28 January 2000
But if Tony Blair's pledge to increase UK health spending to the European average is to be redeemed, the Treasury's options in March's budget look quite a bit narrower.
That famous pledge by the prime minister on the Frost programme on January 16 (repeated in the Commons three days later) appeared to commit the government to far more than the 'relatively generous funding increases' awarded to the National Health Service in the first Comprehensive Spending Review (CSR) period, April 1999–March 2002.
The money is going to have to be found by not repaying debt and by not reducing the tax burden, says the IFS, an independent think-tank supported by the Economic and Social Research Council.
The prime ministerial commitment implies health spending would have to increase by between 6.7% and 9.4% each year in real terms from April 2000 until March 2005. These would be unprecedentedly large increments over a sustained period. Since 1948, the NHS long-run average is 3.4% a year. During the current CSR period, it is an historically high 4.7%.
The IFS notes that the gap between UK health spending and the European Union average is a lot less if private sector spending is taken into account. Anticipating agitated debate within the Treasury about the balance between the sectors, it says that faster growth in the private sector in the UK would of course make the prime minister's target easier to reach.
But 'increases in NHS funding of this magnitude would, assuming they led to individuals being more satisfied with the standard of service provided, make continued growth in the size of the private sector less likely to occur'.
Adding its influential voice to those calling for a 'radical rethink' of how the NHS is financed, the IFS notes that the public does seem prepared to spend 'even more' on health care. 'The main choice for policy-makers therefore is how much of that will be spent on the NHS through taxation and how much will be spent privately both on the NHS and on private institutions. The experience of the last 20 years suggests that, in the absence of real increases in spending greater than that seen over this Parliament, the future will see further growth in private sector health provision.'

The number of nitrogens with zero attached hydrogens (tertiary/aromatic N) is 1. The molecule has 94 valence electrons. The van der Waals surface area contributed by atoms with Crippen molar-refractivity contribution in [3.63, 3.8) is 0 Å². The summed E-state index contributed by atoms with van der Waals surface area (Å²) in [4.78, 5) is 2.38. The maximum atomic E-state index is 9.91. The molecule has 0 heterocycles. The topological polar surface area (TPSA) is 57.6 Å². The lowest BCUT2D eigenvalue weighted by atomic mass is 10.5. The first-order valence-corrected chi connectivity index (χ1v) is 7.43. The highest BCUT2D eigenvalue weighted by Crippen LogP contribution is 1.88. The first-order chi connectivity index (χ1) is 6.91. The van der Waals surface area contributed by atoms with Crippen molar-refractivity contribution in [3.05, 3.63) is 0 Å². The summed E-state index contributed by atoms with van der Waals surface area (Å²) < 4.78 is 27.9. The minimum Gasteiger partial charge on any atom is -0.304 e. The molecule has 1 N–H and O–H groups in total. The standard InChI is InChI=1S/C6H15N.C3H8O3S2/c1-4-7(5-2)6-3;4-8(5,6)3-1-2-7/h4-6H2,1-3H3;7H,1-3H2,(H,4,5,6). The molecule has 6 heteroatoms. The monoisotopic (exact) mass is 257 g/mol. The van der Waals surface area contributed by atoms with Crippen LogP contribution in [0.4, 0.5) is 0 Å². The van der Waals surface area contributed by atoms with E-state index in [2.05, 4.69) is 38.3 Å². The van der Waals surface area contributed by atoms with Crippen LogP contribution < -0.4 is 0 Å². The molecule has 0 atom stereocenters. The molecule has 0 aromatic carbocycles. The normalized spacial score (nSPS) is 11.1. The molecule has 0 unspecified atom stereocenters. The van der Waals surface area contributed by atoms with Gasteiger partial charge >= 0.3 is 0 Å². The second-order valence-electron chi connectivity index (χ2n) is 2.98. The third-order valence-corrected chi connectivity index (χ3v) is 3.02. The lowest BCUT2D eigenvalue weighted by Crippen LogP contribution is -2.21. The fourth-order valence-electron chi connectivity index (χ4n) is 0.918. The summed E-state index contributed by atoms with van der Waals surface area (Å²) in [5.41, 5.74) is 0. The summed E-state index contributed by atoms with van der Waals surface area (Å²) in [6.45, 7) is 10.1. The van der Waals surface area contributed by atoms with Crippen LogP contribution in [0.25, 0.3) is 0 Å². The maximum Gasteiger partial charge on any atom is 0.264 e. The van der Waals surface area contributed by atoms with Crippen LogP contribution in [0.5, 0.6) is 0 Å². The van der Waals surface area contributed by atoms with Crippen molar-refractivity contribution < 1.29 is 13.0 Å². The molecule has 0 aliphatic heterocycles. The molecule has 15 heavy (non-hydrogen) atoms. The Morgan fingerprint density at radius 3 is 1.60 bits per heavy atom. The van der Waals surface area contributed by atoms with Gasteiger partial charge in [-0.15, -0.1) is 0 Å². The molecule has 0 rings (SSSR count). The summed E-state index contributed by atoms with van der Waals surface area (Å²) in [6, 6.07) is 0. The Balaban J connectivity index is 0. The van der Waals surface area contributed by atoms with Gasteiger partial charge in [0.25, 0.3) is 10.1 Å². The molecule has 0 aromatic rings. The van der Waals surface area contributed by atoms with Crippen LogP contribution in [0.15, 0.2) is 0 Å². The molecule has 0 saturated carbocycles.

But the political consequences of such a prediction – vehemently rejected by both the prime minister and Health Secretary Alan Milburn in the past few days – are not explored. That, says the IFS, is another one of the big questions the second CSR will have to address.
Health aside, New Labour's fourth Budget is being put together in happy circumstances, says the IFS. After gloom and doom in the early months of 1999, projections of economic growth and budget surplus in 1999/2000 have risen markedly. Unemployment has continued to fall, the £3.5bn reserves remain intact and, on present projections, the UK state's net debt is going to fall to 28% of GDP within five years. Project that forward another 25 years and public debt as it has been known since the end of the 17th century will disappear altogether.
The IFS sees no reason to dissent from the new consensus that the medium-run 'trend' rate of growth in the UK economy is of the order of 2.5% and that is unlikely to be threatened even by a hiccup in US economic prosperity; however it says the Treasury should err on the side of caution and stick with a growth projection of 2.25%.
But the IFS counsels Brown to caution. 'Fiscal policy should support monetary policy.'
This means, at best, keeping the balance of taxing and spending in the Budget neutral. Since the overall tax burden has been getting heavier, the chancellor might think about not cutting income tax, as promised.
If he ends up giving the economy a boost, the Bank of England, already worried by signs of inflation, may choose further to increase interest rates and risk nipping in the bud that rosy prospect of economic growth on which all these optimistic forecasts rest.
'Which option the chancellor chooses will depend on the relative importance placed on the size of the tax burden, the desire to support monetary policy, and demands for further increases in public spending.'
If Gordon Brown does cut tax in March, where would he find the money for health and education spending? To stop the tax burden rising as a share of GDP, some £3bn worth of tax cuts are implied for March.
If Brown cut tax by only £2bn, there would still be scope for increases in current spending of 2.5% a year in the three years from April 2001 (the last year of this CSR period and the first year of the next one overlap).
The IFS does not say whether that would be sufficient to pay for the promised boom in health. That question is meant to be decided in the Comprehensive Spending Review that is now convulsing Whitehall.
Its impact on, for example, local government, will depend on the results of the 'cross-cutting' review of council finance being led by Hilary Armstrong and – presumably – political and business reaction to the revaluation of business rates now being undertaken.
The IFS Green Budget: January 2000, from IFS, £35 email email@example.com